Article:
SPRINGFIELD — The Clark County Combined Health District may ask voters to fluoridate the public water supply in Springfield this year, which health officials say will improve dental health for more than 85,000 residents.
More than 32 percent of Clark County residents have had between one and five permanent teeth removed because of tooth decay or gum disease, according to the most recent Community Health Assessment completed in 2016.
The city commission could vote on placing the initiative on the ballot on Jan. 30. It’s possible the issue could be placed on either the May or November ballot, Health Commissioner Charles Patterson said.
“The sooner we can begin fluoridation, the sooner we can begin affording our citizens what 80 percent of citizens already have,” Patterson said.
About 85 percent of Ohio residents have access to fluoridated water, Patterson said. Springfield is the largest of 22 Ohio cities without fluoridated water, he said.
A report from the state health department says seven of the 11 worst counties for children’s oral health in 2012 were located in Applachia, he said. Clark County is among the other four counties, including Fayette, Knox and Marion counties, Patterson said.
“If I look at those counties, none of them have major cities like Springfield,” he said. “The fact that we don’t have fluoridated water could definitely be causing that issue.”
Community water fluoridation is a social justice issue, Patterson said.
“If we want to do what’s right by our most at-risk children then we should look at giving the citizens another opportunity at making this decision,” he said.
In 2015, the No. 1 complaint among patients at the Springfield Regional Medical Center emergency room was oral health pain, Patterson said.
“That’s why we do surveys because that’s not what we would’ve guessed,” he said.
As part of the Community Health Improvement Plan, the community set a goal to examine fluoridation of water in both Springfield and New Carlisle, Patterson said. After researching the issue, the Clark County Board of Health voted to support the issue last year, he said.
The Centers for Disease Control, the American Dental Association, the American Academy of Pediatrics and “hundreds of other organizations” say fluoridation is appropriate for local communities, Patterson said. The CDC says community water fluoridation is one of the top-10 achievements in public health of the 20th century, he said.
“We’re in the 21st century and we don’t have this,” Patterson said.
Several communities in Clark County, including Northridge, Medway and Park Layne, add fluoride to their water supply, which affects about 16,000 people, Patterson said.
The district will offset the costs of any equipment needed to fluoridate the water through grants from the Ohio Department of Health. About 25 percent of cavities can be prevented with fluoridated water, Patterson said.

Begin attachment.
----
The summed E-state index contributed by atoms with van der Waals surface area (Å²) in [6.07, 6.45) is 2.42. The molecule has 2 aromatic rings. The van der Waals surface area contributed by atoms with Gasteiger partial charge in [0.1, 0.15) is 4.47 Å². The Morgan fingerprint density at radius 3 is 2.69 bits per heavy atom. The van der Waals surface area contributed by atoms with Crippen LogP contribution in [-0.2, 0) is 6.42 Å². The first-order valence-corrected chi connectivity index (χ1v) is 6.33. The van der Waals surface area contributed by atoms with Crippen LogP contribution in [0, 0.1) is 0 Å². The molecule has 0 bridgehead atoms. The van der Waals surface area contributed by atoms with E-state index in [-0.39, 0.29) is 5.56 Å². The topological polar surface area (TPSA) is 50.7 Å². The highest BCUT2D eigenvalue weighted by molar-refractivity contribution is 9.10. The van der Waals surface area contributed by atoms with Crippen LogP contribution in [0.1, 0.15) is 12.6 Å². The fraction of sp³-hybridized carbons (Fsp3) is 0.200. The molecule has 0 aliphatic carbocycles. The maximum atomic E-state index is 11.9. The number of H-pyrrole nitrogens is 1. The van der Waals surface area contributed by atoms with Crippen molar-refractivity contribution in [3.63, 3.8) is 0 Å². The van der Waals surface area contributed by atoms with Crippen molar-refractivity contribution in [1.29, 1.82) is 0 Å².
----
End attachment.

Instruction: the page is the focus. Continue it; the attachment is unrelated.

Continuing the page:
“The savings of any dollars spent on fluoride is multiplied many times for the oral health problems we prevent,” he said.
In 2016, more than 50 dentists supported community water fluoridation, he said.
Dental care is also a big need in Clark County, where there is one dentist per every 2,190 residents in Clark County, according to the 2017 County Health Rankings. That’s well below the state average ratio of 1,690 residents per 1 dentist. There is currently a dental health professional shortage in Clark County, he said.
“Another way to address that (shortage) is to reduce (cavities) right up front,” Patterson said.
About 38.1 percent of Clark County adults don’t have health insurance, while 14.5 percent of children here have never been to the dentist.
In 1969, Ohio legislators passed a law requiring fluoridation of public water supplies that serve more than 5,000 people. However, Springfield voters approved being exempt from the law later that year.
Fluoridation of the public water supply was placed on the ballot in 2005, but was defeated as 57 percent of voters came out against the issue. Many of those opposed expressed concern about adding a potentially toxic chemical to Springfield’s water.
Yellow Springs rejected a fluoride measure in 2011, while Xenia has rejected fluoride twice since 2005, according to the Fluoride Action Network, a national group which opposes fluoridated water.
Springfield city commissioner Joyce Chilton was directed to several websites by residents who have concerns about fluoride being poisonous, she said.
Patterson expects to have opposition to the proposal, similar to what happened 13 years ago, he said. Residents must look at reputable websites, such as the CDC or the Health Resources Services Association, for information on the topic, he said.
“We listen to them when it comes to flu, we listen to them when it comes to other communicable diseases,” Patterson said. “Get your information from people or websites and entities you’ve heard of before and have a good reputation on other topics.”
About 92 percent of community water supplies in Ohio have fluoride in the water, according to a report from the ADA. Some communities have had fluoridated water for more than 50 years, the report said.
Over 214 million Americans — about 75 percent of the U.S. population — live in communities which supply fluoridated water, according to the CDC.
“It’s really a foregone conclusion that Springfield needs fluoride,” Patterson said. “Why people continue to fight it, I don’t know. You can probably find a website to direct you to anything you want.”